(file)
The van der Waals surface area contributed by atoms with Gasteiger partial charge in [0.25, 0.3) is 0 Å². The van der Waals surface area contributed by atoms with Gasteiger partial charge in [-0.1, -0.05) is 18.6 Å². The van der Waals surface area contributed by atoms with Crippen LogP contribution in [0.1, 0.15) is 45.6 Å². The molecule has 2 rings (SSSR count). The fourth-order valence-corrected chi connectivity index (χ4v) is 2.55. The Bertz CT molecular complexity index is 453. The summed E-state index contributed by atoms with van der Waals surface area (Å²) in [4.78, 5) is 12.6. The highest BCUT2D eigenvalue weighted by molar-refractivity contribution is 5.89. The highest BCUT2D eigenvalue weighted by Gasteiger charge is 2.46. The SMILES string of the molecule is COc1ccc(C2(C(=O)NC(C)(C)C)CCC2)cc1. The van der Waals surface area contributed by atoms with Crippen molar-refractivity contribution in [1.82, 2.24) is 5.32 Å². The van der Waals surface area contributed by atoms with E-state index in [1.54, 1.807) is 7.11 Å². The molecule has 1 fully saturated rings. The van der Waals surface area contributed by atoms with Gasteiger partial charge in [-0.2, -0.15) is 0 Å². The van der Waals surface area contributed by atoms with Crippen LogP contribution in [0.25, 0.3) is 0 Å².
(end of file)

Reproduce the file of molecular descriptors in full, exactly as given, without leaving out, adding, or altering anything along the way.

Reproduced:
The van der Waals surface area contributed by atoms with Gasteiger partial charge in [0.25, 0.3) is 0 Å². The van der Waals surface area contributed by atoms with Gasteiger partial charge in [-0.1, -0.05) is 18.6 Å². The van der Waals surface area contributed by atoms with Crippen LogP contribution in [0.1, 0.15) is 45.6 Å². The molecule has 2 rings (SSSR count). The fourth-order valence-corrected chi connectivity index (χ4v) is 2.55. The Bertz CT molecular complexity index is 453. The summed E-state index contributed by atoms with van der Waals surface area (Å²) in [4.78, 5) is 12.6. The highest BCUT2D eigenvalue weighted by molar-refractivity contribution is 5.89. The highest BCUT2D eigenvalue weighted by Gasteiger charge is 2.46. The SMILES string of the molecule is COc1ccc(C2(C(=O)NC(C)(C)C)CCC2)cc1. The van der Waals surface area contributed by atoms with Crippen molar-refractivity contribution in [1.82, 2.24) is 5.32 Å². The van der Waals surface area contributed by atoms with E-state index in [1.54, 1.807) is 7.11 Å². The molecule has 1 fully saturated rings. The van der Waals surface area contributed by atoms with Gasteiger partial charge in [-0.2, -0.15) is 0 Å². The van der Waals surface area contributed by atoms with Crippen LogP contribution in [0.25, 0.3) is 0 Å².